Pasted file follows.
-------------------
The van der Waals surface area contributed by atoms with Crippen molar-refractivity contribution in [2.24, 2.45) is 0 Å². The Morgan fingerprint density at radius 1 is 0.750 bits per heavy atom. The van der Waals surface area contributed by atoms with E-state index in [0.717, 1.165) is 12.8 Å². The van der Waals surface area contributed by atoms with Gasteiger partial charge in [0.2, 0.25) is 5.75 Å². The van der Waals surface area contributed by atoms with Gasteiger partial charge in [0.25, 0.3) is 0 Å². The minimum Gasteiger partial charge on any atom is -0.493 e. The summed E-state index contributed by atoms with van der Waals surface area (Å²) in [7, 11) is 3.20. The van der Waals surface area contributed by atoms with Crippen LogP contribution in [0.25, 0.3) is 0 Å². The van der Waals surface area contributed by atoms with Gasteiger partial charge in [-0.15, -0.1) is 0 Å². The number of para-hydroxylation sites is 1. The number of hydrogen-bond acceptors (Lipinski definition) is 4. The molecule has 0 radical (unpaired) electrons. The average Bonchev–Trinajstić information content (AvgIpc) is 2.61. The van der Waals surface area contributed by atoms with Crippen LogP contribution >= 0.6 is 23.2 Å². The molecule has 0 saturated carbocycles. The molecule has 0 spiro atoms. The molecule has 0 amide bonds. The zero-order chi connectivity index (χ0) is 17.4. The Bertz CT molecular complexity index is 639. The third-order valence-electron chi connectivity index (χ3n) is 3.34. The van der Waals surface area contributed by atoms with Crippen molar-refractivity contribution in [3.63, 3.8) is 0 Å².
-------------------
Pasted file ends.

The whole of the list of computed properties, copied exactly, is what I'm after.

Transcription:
The van der Waals surface area contributed by atoms with Crippen molar-refractivity contribution in [2.24, 2.45) is 0 Å². The Morgan fingerprint density at radius 1 is 0.750 bits per heavy atom. The van der Waals surface area contributed by atoms with E-state index in [0.717, 1.165) is 12.8 Å². The van der Waals surface area contributed by atoms with Gasteiger partial charge in [0.2, 0.25) is 5.75 Å². The van der Waals surface area contributed by atoms with Gasteiger partial charge in [0.25, 0.3) is 0 Å². The minimum Gasteiger partial charge on any atom is -0.493 e. The summed E-state index contributed by atoms with van der Waals surface area (Å²) in [7, 11) is 3.20. The van der Waals surface area contributed by atoms with Crippen LogP contribution in [0.25, 0.3) is 0 Å². The van der Waals surface area contributed by atoms with Gasteiger partial charge in [-0.15, -0.1) is 0 Å². The number of para-hydroxylation sites is 1. The number of hydrogen-bond acceptors (Lipinski definition) is 4. The molecule has 0 radical (unpaired) electrons. The average Bonchev–Trinajstić information content (AvgIpc) is 2.61. The van der Waals surface area contributed by atoms with Crippen LogP contribution >= 0.6 is 23.2 Å². The molecule has 0 saturated carbocycles. The molecule has 0 spiro atoms. The molecule has 0 amide bonds. The zero-order chi connectivity index (χ0) is 17.4. The Bertz CT molecular complexity index is 639. The third-order valence-electron chi connectivity index (χ3n) is 3.34. The van der Waals surface area contributed by atoms with Crippen molar-refractivity contribution in [3.63, 3.8) is 0 Å².